There is now a strong evidence base supporting therapeutic hypothermia for infants with moderate or severe neonatal hypoxic ischaemic encephalopathy. Experimental and clinical data indicate that induced hypothermia reduces cerebral hypoxic ischaemic injury and randomized clinical trials in newborns with hypoxic ischaemic encephalopathy confirm improved neurological outcomes and survival at 18 months of age with therapeutic hypothermia. Studies are on-going to confirm whether these benefits are maintained in later childhood.

Efforts are now focused on optimal implementation of therapeutic hypothermia in clinical practice: training in the assessment of severity of encephalopathy; initiation and maintenance of hypothermia before admission to a cooling facility; care of the infant during cooling; and appropriate investigation and follow-up are crucial for optimizing neurological outcomes. The establishment of registries of infants with hypoxic ischaemic encephalopathy and audit are important for guiding clinical practice.

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12
Hypothermia for the treatment of infants with hypoxic-ischemic encephalopathy.

Author(s): Pfister RH, Soll RF
Abstract

Neonatal encephalopathy affects 2 to 5 of every 1000 live births and represents a major cause of mortality and long-term morbidity in affected infants. Hypoxic ischemic encephalopathy (HIE) is the major cause of encephalopathy in the neonatal period. Until recently, management of a newborn with encephalopathy has consisted largely of supportive care to restore and maintain cerebral perfusion, provide adequate gas exchange and treat seizure activity. Recent randomized controlled trials have shown that mild therapeutic hypothermia (cooling) initiated within 6th of birth reduces death and disability in these infants. Cooling can be accomplished through whole-body cooling or selective head cooling. Meta-analysis of these trials suggests that for every six or seven infants with moderate to severe HIE who are treated with mild hypothermia, there will be one fewer infant who dies or has significant neurodevelopmental disability.

In response to this evidence, major policy makers and guideline developers have recommended that cooling therapy be offered to infants with moderate to severe HIE. The dissemination of this new therapy will require improved identification of infants with HIE and regional commitment to allow these infants to be cared for in a timely manner.

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13
Technical Aspects of Starting a Neonatal Cooling Program

Author(s): John D.E. Barks, MD
Abstract

Clinicians who are convinced by the available evidence that cooling is a safe and effective treatment of hypoxic-ischemic encephalopathy in the term or near-term infant are now faced with a series of decisions around implementation of therapeutic hypothermia in their neonatal ICU or region. There is currently uncertainty about the efficacy of cooling or at least the magnitude of the effect, and precise estimates of the benefit of cooling must await the publication of the results of the several pending trials. This article assumes that clinicians are sufficiently convinced by the available evidence of safety and efficacy to proceed to the implementation step and offers guidelines for starting a neonatal cooling program.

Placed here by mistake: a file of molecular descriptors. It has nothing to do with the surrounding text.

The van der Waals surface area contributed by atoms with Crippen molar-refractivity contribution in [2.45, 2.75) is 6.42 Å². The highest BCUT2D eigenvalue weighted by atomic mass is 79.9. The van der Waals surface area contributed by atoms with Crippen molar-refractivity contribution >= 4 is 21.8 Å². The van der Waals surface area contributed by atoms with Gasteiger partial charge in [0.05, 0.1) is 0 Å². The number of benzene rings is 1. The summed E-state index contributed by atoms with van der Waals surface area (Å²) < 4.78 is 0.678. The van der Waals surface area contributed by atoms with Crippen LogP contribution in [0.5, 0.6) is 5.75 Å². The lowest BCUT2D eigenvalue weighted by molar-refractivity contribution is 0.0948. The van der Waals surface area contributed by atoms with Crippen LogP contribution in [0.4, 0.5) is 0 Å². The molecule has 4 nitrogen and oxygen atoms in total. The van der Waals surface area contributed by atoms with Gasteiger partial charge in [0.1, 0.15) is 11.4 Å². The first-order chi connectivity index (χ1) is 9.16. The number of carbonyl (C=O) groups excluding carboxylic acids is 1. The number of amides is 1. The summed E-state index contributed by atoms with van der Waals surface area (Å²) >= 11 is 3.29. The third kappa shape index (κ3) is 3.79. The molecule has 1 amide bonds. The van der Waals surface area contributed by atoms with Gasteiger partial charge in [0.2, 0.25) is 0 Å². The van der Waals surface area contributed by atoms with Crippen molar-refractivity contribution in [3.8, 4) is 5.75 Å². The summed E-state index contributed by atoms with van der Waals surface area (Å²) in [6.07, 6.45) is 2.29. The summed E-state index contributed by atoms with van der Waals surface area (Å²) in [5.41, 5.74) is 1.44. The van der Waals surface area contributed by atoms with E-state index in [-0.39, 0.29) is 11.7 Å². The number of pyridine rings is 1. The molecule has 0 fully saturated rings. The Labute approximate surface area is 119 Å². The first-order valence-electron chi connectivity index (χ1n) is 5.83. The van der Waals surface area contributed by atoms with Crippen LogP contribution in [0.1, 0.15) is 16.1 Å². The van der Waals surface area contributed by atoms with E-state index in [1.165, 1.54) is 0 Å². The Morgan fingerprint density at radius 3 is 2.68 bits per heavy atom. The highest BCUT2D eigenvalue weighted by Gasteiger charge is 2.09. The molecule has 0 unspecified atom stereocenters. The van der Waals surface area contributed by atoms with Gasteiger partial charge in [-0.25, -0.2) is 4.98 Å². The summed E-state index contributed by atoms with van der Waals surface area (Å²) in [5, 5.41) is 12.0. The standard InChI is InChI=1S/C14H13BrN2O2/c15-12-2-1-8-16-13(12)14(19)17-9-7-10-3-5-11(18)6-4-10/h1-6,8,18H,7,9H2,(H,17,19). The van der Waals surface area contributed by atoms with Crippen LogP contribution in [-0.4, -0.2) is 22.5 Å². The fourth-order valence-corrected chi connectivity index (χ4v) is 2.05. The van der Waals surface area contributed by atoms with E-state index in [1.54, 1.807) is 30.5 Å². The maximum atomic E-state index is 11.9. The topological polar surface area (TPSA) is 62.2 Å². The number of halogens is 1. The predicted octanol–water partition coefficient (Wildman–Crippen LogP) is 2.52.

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14
Management of Birth Asphyxia in Home Deliveries in Rural Gadchiroli: The Effect of Two Types of Birth Attendants and of Resuscitating with Mouth-to-Mouth, Tube-Mask or Bag–Mask

Author(s): Abhay T Bang MD, MPH, Rani A Bang MD, MPH, Sanjay B Baitule DHMS, Hanimi M Reddy PhD and Mahesh D Deshmukh MSc
Abstract

OBJECTIVES: To evaluate the effect of home-based neonatal care on birth asphyxia and to compare the effectiveness of two types of workers and three methods of resuscitation in home delivery.

STUDY DESIGN: In a field trial of home-based neonatal care in rural Gadchiroli, India, birth asphyxia in home deliveries was managed differently during different phases. Trained traditional birth attendants (TBA) used mouth-to-mouth resuscitation in the baseline years (1993 to 1995). Additional village health workers (VHWs) only observed in 1995 to 1996. In the intervention years (1996 to 2003), they used tube-mask (1996 to 1999) and bag-mask (1999 to 2003). The incidence, case fatality (CF) and asphyxia-specific mortality rate (ASMR) during different phases were compared.

RESULTS: During the intervention years, 5033 home deliveries occurred. VHWs were present during 84% home deliveries. The incidence of mild birth asphyxia decreased by 60%, from 14% in the observation year (1995 to 1996) to 6% in the intervention years (p 0.0001). The incidence of severe asphyxia did not change significantly, but the CF in neonates with severe asphyxia decreased by 47.5%, from 39 to 20% (p 0.07) and ASMR by 65%, from 11 to 4% (p 0.02). Mouth-to-mouth resuscitation reduced the ASMR by 12%, tube–mask further reduced the CF by 27% and the ASMR by 67%. The bag–mask showed an additional decrease in CF of 39% and in the fresh stillbirth rate of 33% in comparison to tube–mask (not significant). The cost of bag and mask was $13 per averted death. Oxytocic injection administered by unqualified doctors showed an odds ratio of three for the occurrence of severe asphyxia or fresh stillbirth.

CONCLUSIONS: Home-based interventions delivered by a team of TBA and a semiskilled VHW reduced the asphyxia-related neonatal mortality by 65% compared to only TBA. The bag–mask appears to be superior to tube–mask or mouth-to-mouth resuscitation, with an estimated equipment cost of $13 per death averted.

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  • Included in the WHO Compendium of Innovative Health Technologies for Low Resource Setting
  • Winner at the Innovators’ Competition for DST- Lockheed Martin India innovation Growth Programme 2015
  • Developed in collaboration with Christian Medical College, Vellore
  • Designed under NID’s Design Clinic Scheme for MSME’s
  • Winner of CII Industrial Innovation Award – 2014
  • Winner of India Innovates: 2020 award by ASSOCHAM
  • Winner of Plasticon Awards 2015
  • Winner of Kirloskar Technology Awards 2015


  • Winner of Healthcare Excellence Award at Indo- Global Healthcare Summit & Expo’ 14


  • First of its kind device in the world


  • MiraCradle® Neonate Cooler is helping save thousands of babies across the globe


  • Product design: Satish Gokhale, Design Directions Pvt. Ltd.

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MiraCradle® Neonate Cooler being used to treat babies